Lemon: a ray of light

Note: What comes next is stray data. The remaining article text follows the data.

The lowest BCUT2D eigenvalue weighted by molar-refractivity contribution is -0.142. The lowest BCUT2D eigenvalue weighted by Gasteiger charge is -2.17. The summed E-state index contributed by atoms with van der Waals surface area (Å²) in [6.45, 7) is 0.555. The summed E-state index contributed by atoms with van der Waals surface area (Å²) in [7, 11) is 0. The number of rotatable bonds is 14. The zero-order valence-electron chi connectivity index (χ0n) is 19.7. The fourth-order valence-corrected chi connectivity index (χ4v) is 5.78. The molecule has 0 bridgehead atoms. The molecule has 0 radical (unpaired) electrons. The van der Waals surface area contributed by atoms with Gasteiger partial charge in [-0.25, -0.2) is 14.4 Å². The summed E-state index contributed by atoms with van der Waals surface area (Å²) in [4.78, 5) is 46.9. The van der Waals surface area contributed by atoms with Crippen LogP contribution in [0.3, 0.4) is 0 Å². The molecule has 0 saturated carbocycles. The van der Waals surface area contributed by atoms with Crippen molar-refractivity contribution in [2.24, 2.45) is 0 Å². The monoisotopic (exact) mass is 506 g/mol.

The lemon (the scientific name being Citrus medica limona) is a citrus fruit belonging to the Rutaceae family. Originating in Kashmir, it arrives in China almost four millennia ago, where it is known as limung. It then moves on to Persia and Asia Minor, before reaching the Middle East and North Africa. The Arabs, which call it li mûm, disseminate it all around the Mediterranean beginning in the 10th Century, notably in Sicily and, to the East, via Greece. The Spanish and Russians transform the name to limon, which English picks up as lemon, while in France it takes on the denomination of citron, derived from the Latin citrus. For their part, the Hungarians take on the French term, while the Poles call it cytryna. Its reputation as a medicinal substance comes from its high content in Vitamin C, which will be used to protect sailors from scurvy when at sea for long periods of time. The Chilean poet, Pablo Neruda, in the 20th Century will speak of the limón in his Elementary Odes as “a ray transformed into a fruit”.